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20 May 2021 The desert exploiter: An overabundant crow species exhibits a neighborhood diffusion pattern into the southern region of Israel
Amit Salomon, Giorgi Kozhoridze, Eyal Shochat, Ofer Ovadia
Author Affiliations +
Abstract

Understanding the causes of spread of overabundant species plays a key role in deciphering their invasion mechanisms, while providing managers with targeted management actions to control their spread. The objective of this research was to quantify the spread of Hooded Crow (Corvus cornix) in Israel and to elucidate the causes of its spread. Long-term occurrence data of Hooded Crow sightings were used to analyze the species range expansion rate. This dataset was analyzed with a range of climatic, normalized difference vegetation index (NDVI), and land-use variables. Analysis of opportunistic presence-only data, corrected for possible sampling biases, illustrated traveling waves of eastward expansion, from the Mediterranean coast into Israel's central mountain range, and a star-like pattern of spread southward into the northwestern Negev desert. A diffusion equation model revealed an expansion rate of 1.60 km year–1. Land-use analysis revealed an affinity of sighted individuals toward urban and low vegetation land types. Hooded Crow sightings were positively correlated with annual precipitation, with the remaining variation being negatively correlated with precipitation during the wettest quarter. Species distribution modeling suggested that the species has established new populations and is currently expanding its range. The slow rate of dispersal is consistent with a neighborhood diffusion pattern, corresponding to the species life-history traits. Human-managed environments, including low-cover agricultural fields, provide constant available food and nesting trees, allowing the Hooded Crow to thrive all year-round. Precipitation may aid in enhancing Hooded Crow tolerance toward other unfavorable physical conditions. In light of these new findings, management plans ought to recognize centers of Hooded Crow activity as indicators of highly disturbed native wildlife communities. Also, our findings emphasize the need to establish agri-environmental schemes (AES) in such areas, which would raise community resistance to overabundant species. As AES are currently not in place on a national scale, and since their creation has the power to improve landscape connectivity of native species, this last component is especially necessary.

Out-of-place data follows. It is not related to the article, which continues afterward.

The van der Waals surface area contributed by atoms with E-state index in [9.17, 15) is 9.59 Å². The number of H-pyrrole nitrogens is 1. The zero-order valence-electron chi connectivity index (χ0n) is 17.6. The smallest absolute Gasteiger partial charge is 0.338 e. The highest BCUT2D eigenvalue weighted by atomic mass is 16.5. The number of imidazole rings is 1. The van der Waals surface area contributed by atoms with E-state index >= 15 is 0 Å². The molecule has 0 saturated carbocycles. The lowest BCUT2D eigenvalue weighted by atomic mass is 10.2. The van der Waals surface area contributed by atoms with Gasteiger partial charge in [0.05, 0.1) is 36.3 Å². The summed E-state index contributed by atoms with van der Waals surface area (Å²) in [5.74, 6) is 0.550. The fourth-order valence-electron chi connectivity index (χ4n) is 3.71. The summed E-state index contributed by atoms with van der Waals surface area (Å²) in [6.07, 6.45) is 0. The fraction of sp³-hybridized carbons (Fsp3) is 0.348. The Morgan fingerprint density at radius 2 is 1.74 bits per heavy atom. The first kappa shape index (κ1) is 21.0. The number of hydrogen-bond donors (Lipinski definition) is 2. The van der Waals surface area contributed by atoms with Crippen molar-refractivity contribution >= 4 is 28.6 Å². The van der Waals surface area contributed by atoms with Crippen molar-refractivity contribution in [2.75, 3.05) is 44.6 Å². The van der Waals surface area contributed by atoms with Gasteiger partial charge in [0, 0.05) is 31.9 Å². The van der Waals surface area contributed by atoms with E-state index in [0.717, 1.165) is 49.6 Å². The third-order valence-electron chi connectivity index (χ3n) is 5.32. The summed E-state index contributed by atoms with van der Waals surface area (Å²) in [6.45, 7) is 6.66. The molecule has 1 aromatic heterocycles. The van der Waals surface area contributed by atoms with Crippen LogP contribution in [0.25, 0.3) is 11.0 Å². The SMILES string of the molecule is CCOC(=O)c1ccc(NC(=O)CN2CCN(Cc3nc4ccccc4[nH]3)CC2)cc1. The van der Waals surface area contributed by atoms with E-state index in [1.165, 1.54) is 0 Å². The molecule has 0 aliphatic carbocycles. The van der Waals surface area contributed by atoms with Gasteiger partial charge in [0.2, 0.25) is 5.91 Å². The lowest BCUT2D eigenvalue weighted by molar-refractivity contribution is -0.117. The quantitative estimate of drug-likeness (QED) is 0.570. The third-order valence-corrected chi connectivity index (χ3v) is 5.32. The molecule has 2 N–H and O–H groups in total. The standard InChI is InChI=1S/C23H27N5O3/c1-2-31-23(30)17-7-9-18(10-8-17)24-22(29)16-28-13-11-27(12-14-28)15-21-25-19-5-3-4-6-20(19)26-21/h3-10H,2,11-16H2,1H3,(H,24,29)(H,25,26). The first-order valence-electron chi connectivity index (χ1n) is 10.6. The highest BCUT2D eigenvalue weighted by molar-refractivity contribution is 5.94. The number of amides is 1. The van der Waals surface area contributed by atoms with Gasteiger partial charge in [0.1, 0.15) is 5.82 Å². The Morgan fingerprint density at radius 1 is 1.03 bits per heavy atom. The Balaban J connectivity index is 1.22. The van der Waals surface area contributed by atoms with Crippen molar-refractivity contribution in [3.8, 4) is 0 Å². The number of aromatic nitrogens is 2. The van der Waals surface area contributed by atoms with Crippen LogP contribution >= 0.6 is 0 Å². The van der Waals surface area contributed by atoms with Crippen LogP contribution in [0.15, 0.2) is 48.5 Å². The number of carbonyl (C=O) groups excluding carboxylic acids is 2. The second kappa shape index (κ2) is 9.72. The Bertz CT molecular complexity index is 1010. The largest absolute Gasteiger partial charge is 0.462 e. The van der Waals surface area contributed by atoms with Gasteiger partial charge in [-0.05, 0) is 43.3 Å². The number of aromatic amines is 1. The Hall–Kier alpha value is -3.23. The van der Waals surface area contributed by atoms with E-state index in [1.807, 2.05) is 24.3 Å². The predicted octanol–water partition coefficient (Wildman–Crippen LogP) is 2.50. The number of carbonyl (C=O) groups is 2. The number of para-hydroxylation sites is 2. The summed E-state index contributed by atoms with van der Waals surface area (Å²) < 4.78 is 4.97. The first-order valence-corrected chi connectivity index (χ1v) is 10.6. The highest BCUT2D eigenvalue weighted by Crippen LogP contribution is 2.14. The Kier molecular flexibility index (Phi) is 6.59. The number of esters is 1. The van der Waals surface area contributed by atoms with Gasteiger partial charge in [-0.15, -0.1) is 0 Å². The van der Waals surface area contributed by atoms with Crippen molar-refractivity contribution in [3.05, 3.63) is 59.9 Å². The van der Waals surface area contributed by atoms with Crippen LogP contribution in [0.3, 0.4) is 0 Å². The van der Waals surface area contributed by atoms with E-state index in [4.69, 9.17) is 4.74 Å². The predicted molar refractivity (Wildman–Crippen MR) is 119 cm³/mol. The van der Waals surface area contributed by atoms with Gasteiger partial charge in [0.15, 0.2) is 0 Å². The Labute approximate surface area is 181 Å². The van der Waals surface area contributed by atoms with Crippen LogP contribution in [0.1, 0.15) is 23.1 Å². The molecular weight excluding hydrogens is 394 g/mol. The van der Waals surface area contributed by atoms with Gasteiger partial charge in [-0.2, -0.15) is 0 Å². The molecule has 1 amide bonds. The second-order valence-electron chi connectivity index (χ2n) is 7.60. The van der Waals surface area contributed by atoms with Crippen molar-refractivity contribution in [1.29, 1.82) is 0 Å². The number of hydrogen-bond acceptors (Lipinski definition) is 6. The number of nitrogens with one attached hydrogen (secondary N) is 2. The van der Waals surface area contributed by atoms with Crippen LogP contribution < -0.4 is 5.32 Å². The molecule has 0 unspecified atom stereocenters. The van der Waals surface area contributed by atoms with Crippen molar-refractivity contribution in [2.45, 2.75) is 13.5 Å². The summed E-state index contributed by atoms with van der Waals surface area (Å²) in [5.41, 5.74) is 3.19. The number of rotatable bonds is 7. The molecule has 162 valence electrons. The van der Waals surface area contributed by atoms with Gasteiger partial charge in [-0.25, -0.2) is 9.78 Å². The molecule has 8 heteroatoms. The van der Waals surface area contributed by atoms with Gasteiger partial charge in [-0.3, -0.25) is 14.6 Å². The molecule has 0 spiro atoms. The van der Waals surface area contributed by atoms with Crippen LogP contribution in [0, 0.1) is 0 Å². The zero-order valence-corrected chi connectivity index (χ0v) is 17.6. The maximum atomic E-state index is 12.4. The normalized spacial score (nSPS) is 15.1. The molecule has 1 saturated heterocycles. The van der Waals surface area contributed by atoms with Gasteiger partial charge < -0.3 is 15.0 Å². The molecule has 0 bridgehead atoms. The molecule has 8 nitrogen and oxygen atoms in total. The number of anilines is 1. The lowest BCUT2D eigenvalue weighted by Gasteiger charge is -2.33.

Copyright © American Ornithological Society 2021. All rights reserved. For permissions, e-mail: journals.permissions@oup.com.
Amit Salomon, Giorgi Kozhoridze, Eyal Shochat, and Ofer Ovadia "The desert exploiter: An overabundant crow species exhibits a neighborhood diffusion pattern into the southern region of Israel," Ornithological Applications 123(3), 1-13, (20 May 2021). https://doi.org/10.1093/ornithapp/duab021
Received: 9 November 2020; Accepted: 5 April 2021; Published: 20 May 2021
KEYWORDS
Corvus cornix
Corvus cornix
Count data
datos de conteo
desert
desierto
diffusion
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